California Voters Punish Republican Triangulators by Rejecting Proposition 70

Chad Mayes and Jerry Brown (Rich Pedroncelli / Associated Press)
Rich Pedroncelli / Associated Press

California voters passed four uncontested bond measures on Tuesday, and then trounced Proposition 70 as punishment for Republican “triangulators” who extended climate change taxes for another decade.

Four propositions had virtually no opposition and passed easily, including:

  • Proposition 68, which authorized the state to borrow $4.1 billion to invest in parks, wildlands and water systems in poorer communities, passed with 56 percent support;
  • Proposition 69, which required revenue from Gov. Brown’s very unpopular gas tax increase to restricted to only being spent on fixing roads, received 80.4 percent support;
  • Proposition 71, which made a technical fix that ballot measures must not be implemented until all votes are counted and results certified, won 73.6 percent support; and
  • Proposition 72, which provided a property tax exemption for homeowners that install rainwater capture systems starting in 2019, received an election-high 83.3 percent support.

But voters demonstrated their anger against the eight Republican legislators that cynically provided the two-thirds majority to extend Republican Gov. Arnold Schwarzenegger’s AB 32 “cap-and-trade” legislation to restrict the growth of greenhouse gasses (GHG) through 2020 by requiring businesses and utilities to cut carbon dioxide emissions or buy state auction credits.

AB 32 has been generating about $1 billion a year from greenhouse gas auctions that has allowed the Sacramento Democrat majority to spend: “1) 25 percent for the state’s high-speed rail project, (2) 20 percent for affordable housing and sustainable communities grants (with at least half of this amount for affordable housing), (3) 10 percent for intercity rail capital projects, and (4) 5 percent for low carbon transit operations. The remaining 40 percent is available for annual appropriation by the Legislature,” according to the nonpartisan Legislative Analyst’s Office.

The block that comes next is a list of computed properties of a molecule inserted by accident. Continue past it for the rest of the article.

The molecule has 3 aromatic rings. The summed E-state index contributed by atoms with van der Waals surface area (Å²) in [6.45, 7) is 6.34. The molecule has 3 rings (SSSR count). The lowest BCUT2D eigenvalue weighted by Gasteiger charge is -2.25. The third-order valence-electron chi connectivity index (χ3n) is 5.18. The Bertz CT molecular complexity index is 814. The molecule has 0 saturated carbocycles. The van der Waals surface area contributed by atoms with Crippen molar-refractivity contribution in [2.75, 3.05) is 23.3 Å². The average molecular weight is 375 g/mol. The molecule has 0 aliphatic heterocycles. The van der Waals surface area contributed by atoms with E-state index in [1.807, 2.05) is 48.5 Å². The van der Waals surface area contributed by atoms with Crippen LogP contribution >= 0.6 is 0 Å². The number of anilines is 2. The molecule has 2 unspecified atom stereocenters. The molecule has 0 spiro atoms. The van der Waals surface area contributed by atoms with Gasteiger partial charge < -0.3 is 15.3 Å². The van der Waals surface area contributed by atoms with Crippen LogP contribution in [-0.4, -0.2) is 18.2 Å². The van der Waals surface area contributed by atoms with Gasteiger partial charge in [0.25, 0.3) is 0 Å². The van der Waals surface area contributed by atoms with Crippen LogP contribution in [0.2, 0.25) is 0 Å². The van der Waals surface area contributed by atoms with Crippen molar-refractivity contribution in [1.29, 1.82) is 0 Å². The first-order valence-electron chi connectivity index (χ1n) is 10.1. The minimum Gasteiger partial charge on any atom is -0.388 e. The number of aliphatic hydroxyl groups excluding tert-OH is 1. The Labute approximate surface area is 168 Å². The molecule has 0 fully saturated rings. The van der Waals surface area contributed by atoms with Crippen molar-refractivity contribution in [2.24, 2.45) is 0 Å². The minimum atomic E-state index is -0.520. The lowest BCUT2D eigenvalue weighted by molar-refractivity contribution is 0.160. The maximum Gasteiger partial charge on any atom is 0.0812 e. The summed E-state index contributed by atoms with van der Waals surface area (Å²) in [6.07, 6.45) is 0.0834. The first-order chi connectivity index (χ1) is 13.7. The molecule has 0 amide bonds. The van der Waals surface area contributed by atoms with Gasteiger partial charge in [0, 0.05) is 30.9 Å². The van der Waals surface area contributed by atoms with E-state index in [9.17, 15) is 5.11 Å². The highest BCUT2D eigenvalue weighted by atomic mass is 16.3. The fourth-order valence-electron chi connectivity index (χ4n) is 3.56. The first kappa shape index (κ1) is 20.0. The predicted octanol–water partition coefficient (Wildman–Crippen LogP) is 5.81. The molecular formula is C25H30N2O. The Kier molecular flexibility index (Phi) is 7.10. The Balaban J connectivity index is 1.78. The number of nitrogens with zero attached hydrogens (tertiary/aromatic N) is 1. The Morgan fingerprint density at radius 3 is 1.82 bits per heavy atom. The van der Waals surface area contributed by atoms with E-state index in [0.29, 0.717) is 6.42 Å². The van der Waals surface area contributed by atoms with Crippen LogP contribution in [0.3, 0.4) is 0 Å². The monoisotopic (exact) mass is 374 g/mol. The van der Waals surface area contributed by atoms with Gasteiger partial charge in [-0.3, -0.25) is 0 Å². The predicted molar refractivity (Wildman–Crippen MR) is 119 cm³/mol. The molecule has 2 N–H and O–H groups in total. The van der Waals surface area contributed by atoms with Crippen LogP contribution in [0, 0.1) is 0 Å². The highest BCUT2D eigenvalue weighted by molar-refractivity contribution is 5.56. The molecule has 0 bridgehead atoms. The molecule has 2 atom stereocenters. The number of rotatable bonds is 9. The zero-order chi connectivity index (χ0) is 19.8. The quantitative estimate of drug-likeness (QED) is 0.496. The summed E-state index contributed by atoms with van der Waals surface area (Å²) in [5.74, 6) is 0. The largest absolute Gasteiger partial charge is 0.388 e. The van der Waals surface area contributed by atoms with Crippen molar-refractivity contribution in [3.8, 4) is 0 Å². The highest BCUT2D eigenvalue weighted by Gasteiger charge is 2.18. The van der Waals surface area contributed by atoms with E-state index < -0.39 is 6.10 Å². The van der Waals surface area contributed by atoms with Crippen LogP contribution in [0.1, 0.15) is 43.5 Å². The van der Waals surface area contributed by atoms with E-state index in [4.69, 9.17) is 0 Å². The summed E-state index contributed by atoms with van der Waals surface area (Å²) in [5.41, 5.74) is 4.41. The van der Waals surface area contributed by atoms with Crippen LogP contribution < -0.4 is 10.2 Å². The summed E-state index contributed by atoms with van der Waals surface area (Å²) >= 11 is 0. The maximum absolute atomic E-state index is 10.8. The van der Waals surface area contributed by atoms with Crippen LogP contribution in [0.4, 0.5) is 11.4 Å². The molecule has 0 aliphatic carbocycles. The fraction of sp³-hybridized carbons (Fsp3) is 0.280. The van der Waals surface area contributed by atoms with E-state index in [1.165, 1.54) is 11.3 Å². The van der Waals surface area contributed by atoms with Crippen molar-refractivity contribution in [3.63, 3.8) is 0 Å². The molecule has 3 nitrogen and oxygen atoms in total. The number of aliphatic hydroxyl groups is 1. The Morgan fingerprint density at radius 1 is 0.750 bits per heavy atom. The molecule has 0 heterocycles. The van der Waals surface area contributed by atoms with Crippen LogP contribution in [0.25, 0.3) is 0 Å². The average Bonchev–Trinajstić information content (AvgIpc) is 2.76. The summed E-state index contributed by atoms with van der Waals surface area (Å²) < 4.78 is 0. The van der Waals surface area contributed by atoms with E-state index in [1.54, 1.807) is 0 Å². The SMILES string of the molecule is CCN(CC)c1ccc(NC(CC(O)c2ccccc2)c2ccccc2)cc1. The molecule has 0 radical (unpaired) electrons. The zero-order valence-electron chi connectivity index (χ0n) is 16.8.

But last summer, with the program running down to a 2020 expiration, not all Democrats were willing to extend the tax for a decade and risk suffering the wrath of voters in 2018.

Despite California Republican Party promises to oppose all Democrat tax increases, Gov. Jerry Brown convinced enough Republicans to enter a “Grand Bargain.” He recruited then- Republican Assembly Leader and adamant “Never Trumper” Chad Mayes (R-Yucca Valley) to convince another seven Republican legislators to “triangulate” away from their stated anti-tax promise to pass the extension.

The Orange County Register called Mayes and his Republican fellow triangulators “duplicitous snollygosters.” The Register claimed that the GOP members’ real motivation was “big ticket campaign contributions and independent expenditures showered upon them by their wealthy corporate benefactors, who wanted this pork-laden bill because they were able to stack it with things like tax credits for utility companies.”

Mayes claimed that the deal forced Gov. Brown to support putting Proposition 70 on the June ballot, which — if passed — would require the legislature, starting in 2024, to obtain a two-thirds vote to set cap-and-trade spending priorities.

But 63.6 percent of voters rejected Proposition 70 — either because they wanted the funds to be spent freely, or because they wanted to punish Republicans for breaking their promises.


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